Dozens of Mozambican inmates — many of them opposition supporters — have been found dead in a small prison. Police said the inmates had suffocated, but an opposition leader on Thursday accused the ruling party of poisoning them.
Mozambican Prime Minister Pascoal Mocumbi said he did not know exactly how many inmates had died in the prison in Montepuez, but television reports put the death toll at more than 75 while state radio reported 83 dead.
Mocumbi said government investigators would be joined by a team of international experts to probe the deaths, which occurred overnight Tuesday. He said there was apparently no violence.
Doctors began autopsies on the dead on Thursday afternoon, but their initial findings were not made public.
The deaths have fueled already strained political tensions in this impoverished southeast Africa country because many of the prisoners have ties to the opposition RENAMO movement.
Opposition leader Alfonso Dlakama accused the ruling party, called FRELIMO, of orchestrating the deaths.
“FRELIMO ordered the prisoners to be poisoned,” he said. Ruling party General Secretary Manuel Tome denied the allegations, saying Dlakama “talks without thinking.”
Bloody Civil War
RENAMO and FRELIMO fought a 17-year civil war that ended in 1992, and tensions continue.
On Nov. 9, Montepuez, 1,000 miles north of the capital, Maputo, was the scene of violent clashes between police and supporters of RENAMO, which is now part of the opposition coalition in parliament.
Seven policemen and 18 civilians died in the protest over the outcome of last year’s elections, which RENAMO says were rigged. During the protests, RENAMO supporters overran the town prison and released its 93 inmates.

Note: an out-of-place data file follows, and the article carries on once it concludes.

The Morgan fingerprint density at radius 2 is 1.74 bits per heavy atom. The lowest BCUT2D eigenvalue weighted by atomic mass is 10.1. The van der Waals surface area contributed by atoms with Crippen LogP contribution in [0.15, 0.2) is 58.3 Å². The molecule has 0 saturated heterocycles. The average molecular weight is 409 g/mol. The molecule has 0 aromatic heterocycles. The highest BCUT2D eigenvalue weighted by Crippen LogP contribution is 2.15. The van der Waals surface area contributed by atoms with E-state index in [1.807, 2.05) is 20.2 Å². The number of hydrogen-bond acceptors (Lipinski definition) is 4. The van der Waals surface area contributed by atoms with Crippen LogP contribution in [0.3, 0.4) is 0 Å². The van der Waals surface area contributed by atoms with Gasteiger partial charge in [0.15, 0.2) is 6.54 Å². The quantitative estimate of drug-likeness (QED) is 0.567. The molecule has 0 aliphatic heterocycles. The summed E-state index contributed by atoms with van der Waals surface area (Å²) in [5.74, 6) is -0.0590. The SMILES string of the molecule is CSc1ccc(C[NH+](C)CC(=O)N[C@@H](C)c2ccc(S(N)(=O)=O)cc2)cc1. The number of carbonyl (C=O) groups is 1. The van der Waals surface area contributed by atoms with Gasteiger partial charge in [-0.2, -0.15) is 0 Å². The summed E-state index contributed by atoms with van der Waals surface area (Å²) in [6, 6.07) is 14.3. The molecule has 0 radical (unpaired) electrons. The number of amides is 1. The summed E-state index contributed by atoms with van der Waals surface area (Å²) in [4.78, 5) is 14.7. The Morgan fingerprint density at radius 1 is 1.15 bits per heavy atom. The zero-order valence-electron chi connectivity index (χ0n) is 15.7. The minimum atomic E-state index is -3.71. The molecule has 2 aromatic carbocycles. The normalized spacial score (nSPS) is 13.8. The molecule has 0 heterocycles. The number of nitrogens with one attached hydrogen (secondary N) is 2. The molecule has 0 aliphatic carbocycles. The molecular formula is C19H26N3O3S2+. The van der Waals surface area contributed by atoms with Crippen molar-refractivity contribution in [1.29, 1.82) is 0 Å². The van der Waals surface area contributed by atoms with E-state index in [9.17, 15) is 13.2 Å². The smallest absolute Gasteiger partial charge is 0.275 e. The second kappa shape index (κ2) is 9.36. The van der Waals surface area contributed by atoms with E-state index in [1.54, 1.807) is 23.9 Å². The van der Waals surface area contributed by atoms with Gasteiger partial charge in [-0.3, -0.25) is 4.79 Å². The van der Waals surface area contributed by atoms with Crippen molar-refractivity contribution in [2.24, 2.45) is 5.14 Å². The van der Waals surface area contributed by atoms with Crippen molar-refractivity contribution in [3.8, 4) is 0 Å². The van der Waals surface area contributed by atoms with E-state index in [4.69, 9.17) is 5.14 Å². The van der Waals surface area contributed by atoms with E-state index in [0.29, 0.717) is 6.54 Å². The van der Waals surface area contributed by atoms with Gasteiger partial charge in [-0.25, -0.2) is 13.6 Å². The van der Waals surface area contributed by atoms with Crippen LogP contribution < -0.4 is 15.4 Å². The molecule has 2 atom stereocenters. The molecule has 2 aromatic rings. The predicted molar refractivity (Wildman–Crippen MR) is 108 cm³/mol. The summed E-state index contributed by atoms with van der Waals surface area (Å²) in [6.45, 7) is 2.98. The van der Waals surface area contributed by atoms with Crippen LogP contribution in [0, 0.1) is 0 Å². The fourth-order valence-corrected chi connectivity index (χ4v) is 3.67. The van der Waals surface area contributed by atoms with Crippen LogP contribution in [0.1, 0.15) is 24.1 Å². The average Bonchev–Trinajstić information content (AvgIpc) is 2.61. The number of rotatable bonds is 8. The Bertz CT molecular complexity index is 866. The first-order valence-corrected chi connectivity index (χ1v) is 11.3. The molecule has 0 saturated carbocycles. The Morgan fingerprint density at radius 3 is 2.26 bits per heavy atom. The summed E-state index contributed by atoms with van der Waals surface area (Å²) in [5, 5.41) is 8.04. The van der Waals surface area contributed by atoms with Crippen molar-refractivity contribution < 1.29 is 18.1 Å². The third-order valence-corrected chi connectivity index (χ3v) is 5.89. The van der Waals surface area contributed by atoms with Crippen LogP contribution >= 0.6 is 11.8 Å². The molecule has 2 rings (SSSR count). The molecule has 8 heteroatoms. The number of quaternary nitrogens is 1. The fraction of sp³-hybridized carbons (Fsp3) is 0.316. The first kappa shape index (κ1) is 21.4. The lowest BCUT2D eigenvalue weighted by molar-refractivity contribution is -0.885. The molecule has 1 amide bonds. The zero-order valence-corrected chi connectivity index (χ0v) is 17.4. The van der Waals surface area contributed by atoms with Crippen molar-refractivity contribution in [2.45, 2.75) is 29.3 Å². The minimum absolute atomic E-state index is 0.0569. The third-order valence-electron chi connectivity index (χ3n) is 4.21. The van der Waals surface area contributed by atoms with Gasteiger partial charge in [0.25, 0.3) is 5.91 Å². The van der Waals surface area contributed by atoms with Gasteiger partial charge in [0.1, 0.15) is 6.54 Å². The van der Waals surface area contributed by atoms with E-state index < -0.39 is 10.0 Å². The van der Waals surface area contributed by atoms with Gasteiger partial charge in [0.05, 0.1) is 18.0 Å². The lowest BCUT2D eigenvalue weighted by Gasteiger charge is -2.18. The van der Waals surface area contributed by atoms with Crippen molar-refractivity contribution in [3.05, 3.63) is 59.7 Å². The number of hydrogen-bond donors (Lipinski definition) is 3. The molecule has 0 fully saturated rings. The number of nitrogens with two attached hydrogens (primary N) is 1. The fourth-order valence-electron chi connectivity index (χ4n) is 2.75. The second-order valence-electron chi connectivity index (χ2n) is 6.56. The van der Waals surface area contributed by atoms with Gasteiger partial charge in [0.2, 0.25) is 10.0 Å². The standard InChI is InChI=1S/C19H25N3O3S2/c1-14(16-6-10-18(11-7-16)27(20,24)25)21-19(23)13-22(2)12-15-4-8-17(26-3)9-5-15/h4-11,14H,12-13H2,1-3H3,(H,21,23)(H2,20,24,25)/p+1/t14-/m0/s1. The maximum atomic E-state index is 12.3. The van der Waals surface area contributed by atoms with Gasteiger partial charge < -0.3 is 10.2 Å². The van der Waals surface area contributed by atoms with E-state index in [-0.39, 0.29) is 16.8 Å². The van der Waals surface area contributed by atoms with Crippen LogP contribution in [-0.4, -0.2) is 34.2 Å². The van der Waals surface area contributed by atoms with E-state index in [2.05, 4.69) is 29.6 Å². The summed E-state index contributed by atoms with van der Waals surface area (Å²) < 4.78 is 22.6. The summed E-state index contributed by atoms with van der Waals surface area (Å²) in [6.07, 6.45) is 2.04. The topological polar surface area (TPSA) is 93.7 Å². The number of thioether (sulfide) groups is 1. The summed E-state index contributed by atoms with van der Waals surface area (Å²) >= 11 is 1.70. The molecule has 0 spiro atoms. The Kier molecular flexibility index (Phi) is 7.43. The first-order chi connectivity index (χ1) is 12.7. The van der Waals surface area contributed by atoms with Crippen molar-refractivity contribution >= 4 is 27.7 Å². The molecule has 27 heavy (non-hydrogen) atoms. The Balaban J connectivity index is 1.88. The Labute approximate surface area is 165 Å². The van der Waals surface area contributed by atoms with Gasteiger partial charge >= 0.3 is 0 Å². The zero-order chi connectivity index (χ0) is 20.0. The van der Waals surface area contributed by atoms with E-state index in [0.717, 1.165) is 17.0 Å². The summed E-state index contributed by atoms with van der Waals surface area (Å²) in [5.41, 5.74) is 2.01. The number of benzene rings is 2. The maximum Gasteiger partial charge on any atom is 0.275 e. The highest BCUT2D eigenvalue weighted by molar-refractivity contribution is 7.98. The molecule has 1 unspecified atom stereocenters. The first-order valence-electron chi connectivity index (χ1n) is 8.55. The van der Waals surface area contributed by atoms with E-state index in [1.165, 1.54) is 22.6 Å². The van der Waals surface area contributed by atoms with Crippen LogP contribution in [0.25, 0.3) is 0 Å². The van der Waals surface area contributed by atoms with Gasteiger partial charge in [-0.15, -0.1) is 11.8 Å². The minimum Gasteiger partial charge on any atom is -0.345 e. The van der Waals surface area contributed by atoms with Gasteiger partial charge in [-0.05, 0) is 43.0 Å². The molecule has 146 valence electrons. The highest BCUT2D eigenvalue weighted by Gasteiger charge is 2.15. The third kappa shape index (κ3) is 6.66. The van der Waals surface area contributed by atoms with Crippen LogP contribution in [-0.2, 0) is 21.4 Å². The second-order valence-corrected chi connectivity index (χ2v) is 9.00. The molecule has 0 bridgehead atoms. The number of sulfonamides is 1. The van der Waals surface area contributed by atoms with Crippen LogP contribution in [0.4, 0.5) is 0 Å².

Most of those subsequently held in the prison were arrested for their participation in the protests.
Montepuez, the second-largest town in the northernmost Cabo Delgado province, is a FRELIMO stronghold.
Some Montepuez residents told television reporters that more than 100 inmates were crammed into a single cell, and that suffocation was the likely cause of death. Police also blamed suffocation.
Surviving inmates, however, said they feared witchcraft was responsible for the deaths, saying the prisoners were killed by magicians who were protected by black magic.
International Investigative Team
Mocumbi said the government had contacted South Africa, the European Union and the United Nations to set up an autonomous, independent team to establish the cause of the deaths.
“The government’s request has received a positive response,” Mocumbi said. “Even if only one person died in prison, it is necessary to find out why.”
Two months ago the independent Mozambican Human Rights League complained that prisons in the north of the country were overcrowded, that minors were being jailed and that prisoners were only fed once a day.
RENAMO spokesman Railkhan Samsser ruled out a resumption of hostilities over the deaths.
“What FRELIMO wants is to provoke a war, but they won’t succeed, because we don’t want to take up our weapons again — we are for peace and we want democracy,” he said.